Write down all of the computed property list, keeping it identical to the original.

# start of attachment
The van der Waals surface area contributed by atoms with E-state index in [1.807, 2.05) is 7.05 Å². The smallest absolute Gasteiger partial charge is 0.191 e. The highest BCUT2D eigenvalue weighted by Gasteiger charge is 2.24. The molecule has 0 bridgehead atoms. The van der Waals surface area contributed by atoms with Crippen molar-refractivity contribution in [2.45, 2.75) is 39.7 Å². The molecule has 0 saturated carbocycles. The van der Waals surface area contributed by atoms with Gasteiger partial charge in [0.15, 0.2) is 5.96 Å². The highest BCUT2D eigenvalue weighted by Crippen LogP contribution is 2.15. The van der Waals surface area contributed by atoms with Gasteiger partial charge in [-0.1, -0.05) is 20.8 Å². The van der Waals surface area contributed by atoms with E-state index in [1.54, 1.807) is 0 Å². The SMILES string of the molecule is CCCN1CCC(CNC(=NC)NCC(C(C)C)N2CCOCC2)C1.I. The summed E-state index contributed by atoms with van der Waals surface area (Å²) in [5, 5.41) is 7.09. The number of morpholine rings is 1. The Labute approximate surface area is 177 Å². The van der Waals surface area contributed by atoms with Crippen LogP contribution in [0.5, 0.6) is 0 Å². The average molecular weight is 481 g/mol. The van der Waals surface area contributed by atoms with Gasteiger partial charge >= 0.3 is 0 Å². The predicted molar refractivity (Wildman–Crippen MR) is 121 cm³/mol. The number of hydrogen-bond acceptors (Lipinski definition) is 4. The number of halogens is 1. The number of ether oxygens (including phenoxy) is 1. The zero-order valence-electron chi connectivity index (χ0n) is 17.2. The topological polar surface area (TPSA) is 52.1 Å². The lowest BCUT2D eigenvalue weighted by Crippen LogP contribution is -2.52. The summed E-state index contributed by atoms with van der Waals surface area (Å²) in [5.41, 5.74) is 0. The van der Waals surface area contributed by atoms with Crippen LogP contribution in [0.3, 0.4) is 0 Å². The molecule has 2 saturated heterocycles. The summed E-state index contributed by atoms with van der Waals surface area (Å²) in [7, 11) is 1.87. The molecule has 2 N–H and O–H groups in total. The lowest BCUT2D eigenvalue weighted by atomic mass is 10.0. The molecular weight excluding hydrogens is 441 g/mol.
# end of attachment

The van der Waals surface area contributed by atoms with E-state index in [1.807, 2.05) is 7.05 Å². The smallest absolute Gasteiger partial charge is 0.191 e. The highest BCUT2D eigenvalue weighted by Gasteiger charge is 2.24. The molecule has 0 bridgehead atoms. The van der Waals surface area contributed by atoms with Crippen molar-refractivity contribution in [2.45, 2.75) is 39.7 Å². The molecule has 0 saturated carbocycles. The van der Waals surface area contributed by atoms with Gasteiger partial charge in [0.15, 0.2) is 5.96 Å². The highest BCUT2D eigenvalue weighted by Crippen LogP contribution is 2.15. The van der Waals surface area contributed by atoms with Gasteiger partial charge in [-0.1, -0.05) is 20.8 Å². The van der Waals surface area contributed by atoms with E-state index in [1.54, 1.807) is 0 Å². The SMILES string of the molecule is CCCN1CCC(CNC(=NC)NCC(C(C)C)N2CCOCC2)C1.I. The summed E-state index contributed by atoms with van der Waals surface area (Å²) in [5, 5.41) is 7.09. The number of morpholine rings is 1. The Labute approximate surface area is 177 Å². The van der Waals surface area contributed by atoms with Crippen LogP contribution in [0.5, 0.6) is 0 Å². The average molecular weight is 481 g/mol. The van der Waals surface area contributed by atoms with Gasteiger partial charge >= 0.3 is 0 Å². The predicted molar refractivity (Wildman–Crippen MR) is 121 cm³/mol. The number of hydrogen-bond acceptors (Lipinski definition) is 4. The number of halogens is 1. The number of ether oxygens (including phenoxy) is 1. The zero-order valence-electron chi connectivity index (χ0n) is 17.2. The topological polar surface area (TPSA) is 52.1 Å². The lowest BCUT2D eigenvalue weighted by Crippen LogP contribution is -2.52. The summed E-state index contributed by atoms with van der Waals surface area (Å²) in [5.41, 5.74) is 0. The van der Waals surface area contributed by atoms with Crippen LogP contribution in [0.3, 0.4) is 0 Å². The molecule has 2 saturated heterocycles. The summed E-state index contributed by atoms with van der Waals surface area (Å²) in [7, 11) is 1.87. The molecule has 2 N–H and O–H groups in total. The lowest BCUT2D eigenvalue weighted by atomic mass is 10.0. The molecular weight excluding hydrogens is 441 g/mol.